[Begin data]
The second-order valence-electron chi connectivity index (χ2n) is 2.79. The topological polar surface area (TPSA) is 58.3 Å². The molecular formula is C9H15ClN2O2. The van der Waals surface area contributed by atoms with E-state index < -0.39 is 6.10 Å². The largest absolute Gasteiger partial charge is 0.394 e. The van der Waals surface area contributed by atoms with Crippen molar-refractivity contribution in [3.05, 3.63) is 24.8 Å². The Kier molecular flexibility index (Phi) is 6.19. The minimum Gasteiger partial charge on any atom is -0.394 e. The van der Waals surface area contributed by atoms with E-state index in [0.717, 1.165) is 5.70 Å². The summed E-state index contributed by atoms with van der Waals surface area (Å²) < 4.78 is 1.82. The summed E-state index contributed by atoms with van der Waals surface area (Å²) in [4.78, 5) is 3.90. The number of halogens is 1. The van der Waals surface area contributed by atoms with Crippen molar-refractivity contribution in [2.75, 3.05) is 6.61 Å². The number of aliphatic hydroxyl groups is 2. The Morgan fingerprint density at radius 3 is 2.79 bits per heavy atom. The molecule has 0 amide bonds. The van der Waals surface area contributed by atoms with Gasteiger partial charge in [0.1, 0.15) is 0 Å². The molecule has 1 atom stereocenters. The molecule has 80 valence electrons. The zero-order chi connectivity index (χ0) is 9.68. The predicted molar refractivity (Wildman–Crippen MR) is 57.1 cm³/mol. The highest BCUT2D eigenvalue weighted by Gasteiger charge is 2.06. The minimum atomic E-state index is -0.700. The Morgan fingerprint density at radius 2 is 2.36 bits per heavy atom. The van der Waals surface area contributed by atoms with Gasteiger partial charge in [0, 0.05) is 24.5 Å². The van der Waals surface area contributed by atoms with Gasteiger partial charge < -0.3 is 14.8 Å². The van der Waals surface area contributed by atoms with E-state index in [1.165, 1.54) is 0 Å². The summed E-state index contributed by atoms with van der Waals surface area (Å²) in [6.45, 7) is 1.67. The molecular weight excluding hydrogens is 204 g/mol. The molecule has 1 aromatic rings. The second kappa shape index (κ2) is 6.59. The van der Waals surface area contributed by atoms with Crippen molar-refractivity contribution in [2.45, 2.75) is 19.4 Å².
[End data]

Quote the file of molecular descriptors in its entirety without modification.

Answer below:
The second-order valence-electron chi connectivity index (χ2n) is 2.79. The topological polar surface area (TPSA) is 58.3 Å². The molecular formula is C9H15ClN2O2. The van der Waals surface area contributed by atoms with E-state index < -0.39 is 6.10 Å². The largest absolute Gasteiger partial charge is 0.394 e. The van der Waals surface area contributed by atoms with Crippen molar-refractivity contribution in [3.05, 3.63) is 24.8 Å². The Kier molecular flexibility index (Phi) is 6.19. The minimum Gasteiger partial charge on any atom is -0.394 e. The van der Waals surface area contributed by atoms with E-state index in [0.717, 1.165) is 5.70 Å². The summed E-state index contributed by atoms with van der Waals surface area (Å²) < 4.78 is 1.82. The summed E-state index contributed by atoms with van der Waals surface area (Å²) in [4.78, 5) is 3.90. The number of halogens is 1. The van der Waals surface area contributed by atoms with Crippen molar-refractivity contribution in [2.75, 3.05) is 6.61 Å². The number of aliphatic hydroxyl groups is 2. The Morgan fingerprint density at radius 3 is 2.79 bits per heavy atom. The molecule has 0 amide bonds. The van der Waals surface area contributed by atoms with Gasteiger partial charge in [0.1, 0.15) is 0 Å². The molecule has 1 atom stereocenters. The molecule has 80 valence electrons. The zero-order chi connectivity index (χ0) is 9.68. The predicted molar refractivity (Wildman–Crippen MR) is 57.1 cm³/mol. The highest BCUT2D eigenvalue weighted by Gasteiger charge is 2.06. The minimum atomic E-state index is -0.700. The Morgan fingerprint density at radius 2 is 2.36 bits per heavy atom. The van der Waals surface area contributed by atoms with Gasteiger partial charge in [0, 0.05) is 24.5 Å². The van der Waals surface area contributed by atoms with Gasteiger partial charge < -0.3 is 14.8 Å². The van der Waals surface area contributed by atoms with E-state index in [1.165, 1.54) is 0 Å². The summed E-state index contributed by atoms with van der Waals surface area (Å²) in [6.45, 7) is 1.67. The molecular weight excluding hydrogens is 204 g/mol. The molecule has 1 aromatic rings. The second kappa shape index (κ2) is 6.59. The van der Waals surface area contributed by atoms with Crippen molar-refractivity contribution in [2.45, 2.75) is 19.4 Å².